QPV 2023: Advances in quantum position verification

Event Type: Conference
Scientific Area(s):
Quantum Information
PIRSA collection: http://pirsa.org/C23037
End date:

Quantum position verification (QPV) schemes use the properties of quantum information and the relativistic signalling bound to verify the location of an object (sometimes called a “tag”) to distant observers in an environment that may contain would-be spoofers. The guarantee is based on the assumptions of the underlying security model; various theoretically and practically interesting security models have been proposed. The area is attracting increasing interest, with new theoretical developments in security analyses, emerging experimental studies of QPV systems, and recently discovered surprising and intriguing connections to topics in quantum gravity. A workshop on QPV will be held at the Perimeter Institute for Theoretical Physics.

The workshop will cover topics related to all aspects of QPV, including, but not limited to:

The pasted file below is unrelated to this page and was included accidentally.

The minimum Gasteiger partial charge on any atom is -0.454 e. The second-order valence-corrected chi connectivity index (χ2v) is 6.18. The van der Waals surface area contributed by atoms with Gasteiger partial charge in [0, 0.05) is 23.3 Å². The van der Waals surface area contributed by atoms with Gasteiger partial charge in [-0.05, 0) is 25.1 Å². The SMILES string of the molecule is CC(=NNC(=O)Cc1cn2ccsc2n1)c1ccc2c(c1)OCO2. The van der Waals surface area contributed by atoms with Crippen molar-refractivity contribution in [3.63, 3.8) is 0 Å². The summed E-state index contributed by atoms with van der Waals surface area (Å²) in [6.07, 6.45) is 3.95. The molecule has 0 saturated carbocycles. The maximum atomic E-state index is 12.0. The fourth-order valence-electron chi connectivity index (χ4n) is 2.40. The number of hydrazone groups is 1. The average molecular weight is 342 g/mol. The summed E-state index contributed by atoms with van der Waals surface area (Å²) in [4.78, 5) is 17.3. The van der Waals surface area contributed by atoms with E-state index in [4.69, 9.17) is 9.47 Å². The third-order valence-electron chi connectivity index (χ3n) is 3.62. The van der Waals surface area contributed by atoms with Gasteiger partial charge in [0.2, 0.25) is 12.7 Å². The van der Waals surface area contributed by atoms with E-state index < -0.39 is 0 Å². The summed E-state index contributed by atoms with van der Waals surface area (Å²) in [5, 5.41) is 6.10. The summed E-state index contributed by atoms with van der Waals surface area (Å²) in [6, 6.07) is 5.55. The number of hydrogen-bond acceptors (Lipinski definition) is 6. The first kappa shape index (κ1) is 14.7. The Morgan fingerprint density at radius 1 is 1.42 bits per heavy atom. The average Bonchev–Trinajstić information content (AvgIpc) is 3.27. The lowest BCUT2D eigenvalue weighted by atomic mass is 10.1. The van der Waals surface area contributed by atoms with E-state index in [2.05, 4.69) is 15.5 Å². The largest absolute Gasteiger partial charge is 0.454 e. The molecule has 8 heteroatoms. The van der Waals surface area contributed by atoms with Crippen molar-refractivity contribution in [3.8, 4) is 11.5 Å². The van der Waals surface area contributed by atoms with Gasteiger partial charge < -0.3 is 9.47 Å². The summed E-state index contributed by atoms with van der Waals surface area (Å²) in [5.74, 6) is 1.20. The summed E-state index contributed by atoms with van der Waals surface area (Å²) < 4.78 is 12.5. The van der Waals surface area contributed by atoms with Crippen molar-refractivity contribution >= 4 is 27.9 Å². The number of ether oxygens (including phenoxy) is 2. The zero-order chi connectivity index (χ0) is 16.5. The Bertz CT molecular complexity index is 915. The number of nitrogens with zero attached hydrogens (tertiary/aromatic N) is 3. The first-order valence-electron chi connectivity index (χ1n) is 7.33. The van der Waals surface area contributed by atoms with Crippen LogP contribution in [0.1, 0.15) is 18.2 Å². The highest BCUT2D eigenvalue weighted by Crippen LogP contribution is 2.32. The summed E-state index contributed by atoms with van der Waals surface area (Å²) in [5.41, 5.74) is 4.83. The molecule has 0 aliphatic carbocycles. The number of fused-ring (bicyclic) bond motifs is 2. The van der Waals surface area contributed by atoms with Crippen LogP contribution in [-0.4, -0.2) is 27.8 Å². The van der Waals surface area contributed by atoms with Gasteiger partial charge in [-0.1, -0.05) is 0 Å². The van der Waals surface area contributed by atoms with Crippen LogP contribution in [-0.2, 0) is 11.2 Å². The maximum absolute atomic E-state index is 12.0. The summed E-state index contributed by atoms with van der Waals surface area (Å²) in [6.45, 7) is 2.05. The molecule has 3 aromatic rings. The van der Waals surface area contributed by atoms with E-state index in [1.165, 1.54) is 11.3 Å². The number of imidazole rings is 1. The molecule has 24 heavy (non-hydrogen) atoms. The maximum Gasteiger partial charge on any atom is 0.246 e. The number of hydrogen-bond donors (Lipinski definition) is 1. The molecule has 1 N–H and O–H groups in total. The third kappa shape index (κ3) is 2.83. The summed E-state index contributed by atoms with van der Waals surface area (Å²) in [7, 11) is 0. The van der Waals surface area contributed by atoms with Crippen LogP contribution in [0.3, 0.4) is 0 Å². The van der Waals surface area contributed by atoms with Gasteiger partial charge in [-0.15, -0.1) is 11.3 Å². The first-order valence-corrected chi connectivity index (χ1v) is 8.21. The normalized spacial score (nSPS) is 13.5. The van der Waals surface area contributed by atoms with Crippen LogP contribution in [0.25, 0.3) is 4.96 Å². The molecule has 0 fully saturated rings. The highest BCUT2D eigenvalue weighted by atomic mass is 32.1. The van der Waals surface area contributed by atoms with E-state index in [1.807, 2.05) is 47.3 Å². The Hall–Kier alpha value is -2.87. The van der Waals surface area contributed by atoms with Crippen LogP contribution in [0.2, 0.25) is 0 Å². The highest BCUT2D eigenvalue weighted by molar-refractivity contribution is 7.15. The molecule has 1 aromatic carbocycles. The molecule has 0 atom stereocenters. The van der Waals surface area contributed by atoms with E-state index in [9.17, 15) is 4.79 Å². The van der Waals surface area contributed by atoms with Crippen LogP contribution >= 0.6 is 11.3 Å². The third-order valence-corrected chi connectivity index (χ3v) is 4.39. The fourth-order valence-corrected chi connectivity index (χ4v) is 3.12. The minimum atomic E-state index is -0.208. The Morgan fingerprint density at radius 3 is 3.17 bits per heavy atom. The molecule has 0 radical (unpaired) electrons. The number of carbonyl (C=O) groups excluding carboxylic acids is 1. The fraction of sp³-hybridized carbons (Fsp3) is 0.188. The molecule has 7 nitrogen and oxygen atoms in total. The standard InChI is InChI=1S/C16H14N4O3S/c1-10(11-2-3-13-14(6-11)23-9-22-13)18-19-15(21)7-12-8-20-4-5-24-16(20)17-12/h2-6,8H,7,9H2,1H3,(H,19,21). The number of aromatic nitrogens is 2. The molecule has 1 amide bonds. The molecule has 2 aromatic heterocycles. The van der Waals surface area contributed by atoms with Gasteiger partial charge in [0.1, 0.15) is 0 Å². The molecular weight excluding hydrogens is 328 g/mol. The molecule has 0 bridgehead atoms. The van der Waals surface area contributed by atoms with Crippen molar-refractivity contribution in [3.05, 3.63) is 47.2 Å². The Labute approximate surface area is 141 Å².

• Theoretical developments related to the security of QPV schemes, including development or refinement of security models, proofs of security within given models, tradeoffs between security and efficiency, and Experimental studies of QPV and theoretical work aimed at developing practical QPV schemes.
  • QPV’s relationship to other cryptographic tasks and primitives.
  • QPV’s relationship to holography and quantum gravity.


Sponsored in part by:  

Territorial Land Acknowledgement

Perimeter Institute acknowledges that it is situated on the traditional territory of the Anishinaabe, Haudenosaunee, and Neutral peoples.

Perimeter Institute is located on the Haldimand Tract. After the American Revolution, the tract was granted by the British to the Six Nations of the Grand River and the Mississaugas of the Credit First Nation as compensation for their role in the war and for the loss of their traditional lands in upstate New York. Of the 950,000 acres granted to the Haudenosaunee, less than 5 percent remains Six Nations land. Only 6,100 acres remain Mississaugas of the Credit land. 

We thank the Anishinaabe, Haudenosaunee, and Neutral peoples for hosting us on their land.